New models - Ford - Ranger - utility range
New Ford Ranger from under $20,000
Ford stakes its claim on one-tonne market with new Ranger ute pricing from $19,740
5 Sep 2011
FORD has underlined just how serious it is with its all-new Australian-developed Ranger by setting a starting price of just $19,740 plus on-road costs – some $4750 less than before and just $750 more than its fiercest rival, Toyota’s facelifted HiLux.
While the outgoing all-diesel PK Ranger line-up started at $24,490 plus ORCs, the locally redesigned PX Ranger opens with a new 122kW 2.5-litre petrol engine, lowering the new model’s list price to less than $20,000 in base XL 4x2 single-cab guise with a five-speed manual.
Meanwhile, Toyota will today launch the facelifted version of its top-selling HiLux one-tonner range with an entry-level price of $18,990 plus ORCs – $500 more than before – for the WorkMate single-cab/chassis with 118kW 2.7-litre petrol engine and five-speed manual.
Due to be officially launched on September 26, Ford’s new Ranger will be followed in October by the release of Mazda’s mechanically identical new BT-50 and another pair of one-tonne ute siblings early next year – Holden’s new Colorado and Isuzu’s new D-Max.
As GoAuto has reported previously, the 2012 Ranger is based on an all-new T6 ladder chassis designed and engineered by Ford Australia and will be available in three body styles powered by three engine/transmission combinations – a 122kW/226Nm 2.5-litre Duratec petrol four with five-speed manual and two turbo-diesel fours matched with six-speed manual and automatic transmissions, the 110kW/375Nm 2.2-litre TDCi four-cylinder and 147kW/470Nm 3.2-litre Duratorq TDCi inline five.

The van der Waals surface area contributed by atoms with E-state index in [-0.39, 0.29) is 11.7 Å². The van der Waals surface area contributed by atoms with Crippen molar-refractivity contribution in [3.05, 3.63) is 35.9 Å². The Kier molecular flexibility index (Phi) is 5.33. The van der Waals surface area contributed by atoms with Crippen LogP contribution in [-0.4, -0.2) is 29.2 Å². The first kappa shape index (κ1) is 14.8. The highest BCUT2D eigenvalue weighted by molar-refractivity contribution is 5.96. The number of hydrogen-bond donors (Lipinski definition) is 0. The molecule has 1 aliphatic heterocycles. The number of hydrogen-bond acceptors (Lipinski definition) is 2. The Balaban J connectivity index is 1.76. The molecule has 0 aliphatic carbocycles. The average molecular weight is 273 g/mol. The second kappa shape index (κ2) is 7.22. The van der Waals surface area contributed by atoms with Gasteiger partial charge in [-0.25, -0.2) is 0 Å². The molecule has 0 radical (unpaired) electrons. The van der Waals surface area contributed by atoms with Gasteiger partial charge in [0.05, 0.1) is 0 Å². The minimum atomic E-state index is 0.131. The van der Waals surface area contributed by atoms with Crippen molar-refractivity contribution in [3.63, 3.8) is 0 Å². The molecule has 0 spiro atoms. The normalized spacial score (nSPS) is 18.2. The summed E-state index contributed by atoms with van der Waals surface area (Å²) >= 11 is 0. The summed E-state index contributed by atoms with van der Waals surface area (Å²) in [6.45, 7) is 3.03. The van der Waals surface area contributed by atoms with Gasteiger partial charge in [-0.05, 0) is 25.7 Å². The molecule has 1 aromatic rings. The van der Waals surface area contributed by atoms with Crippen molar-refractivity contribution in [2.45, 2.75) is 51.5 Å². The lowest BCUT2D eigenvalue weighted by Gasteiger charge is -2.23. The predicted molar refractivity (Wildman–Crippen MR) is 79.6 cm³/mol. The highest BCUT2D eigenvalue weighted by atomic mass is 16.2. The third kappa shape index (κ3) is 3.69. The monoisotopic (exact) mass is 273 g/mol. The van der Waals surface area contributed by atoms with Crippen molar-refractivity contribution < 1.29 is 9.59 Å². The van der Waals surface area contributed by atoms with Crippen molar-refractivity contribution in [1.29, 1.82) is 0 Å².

Ranger diesel pricing starts $4000 higher at $23,740 for the base XL 4x2 single-cab/chassis 2.2 diesel with six-speed manual – $750 less than Toyota’s new HiLux 4x2 WorkMate single-cab/chassis with 126kW 3.0-litre diesel and five-speed manual ($24,490).
The cheapest Ranger dual-cab will cost $30,240 for the 4x2 XL Crew Cab Pick-Up 2.5 petrol with five-speed manual – $3250 more than the new HiLux 4x2 WorkMate DoubleCab Pick-Up variant with a 118kW 2.7 petrol four and a five-speed manual ($26,990).
Ranger extended-cab pricing starts $3000 higher at $33,240 for the XL Super Cab Hi-Rider 4x2 cab-chassis with 2.2 diesel and six-speed auto, while the most affordable Super Cab diesel costs $33,240 for the XL Hi-Rider 4x2 cab-chassis 2.2 auto.
That is slightly more than the equivalent Amarok dual-cab/chassis, two 4x2 six-speed manual versions of which became available this month – the 90kW 2.0 TDI340 ($29,990 plus ORCs) and the 120kW 2.0 TDI400 ($31,990).
Ranger 4x4 pricing starts at $38,390 for the XL Single Cab 2.2 cab-chassis manual, increasing to $40,890 for the 3.2-litre version, $43,390 for the XL Super Cab cab-chassis 3.2 manual and $43,890 for the XL Crew Cab 2.2 manual, with a six-speed auto adding $2000 across the range.
New Ranger pricing tops out $8000 higher than before at $57,390 for the flagship Wildtrak 4x4 with 3.2 diesel ($59,390 for the six-speed auto), making it $1100 cheaper than VW’s top-shelf Amarok Ultimate TDI400 4x4 manual ($58,490).
The most expensive Ranger is also some $6400 pricier than Toyota’s facelifted HiLux 4x4 SR5 diesel dual-cab, which costs $2700 less than before at $50,990 as a (five-speed) manual and $2200 less than before at $53,490 as a (four-speed) auto.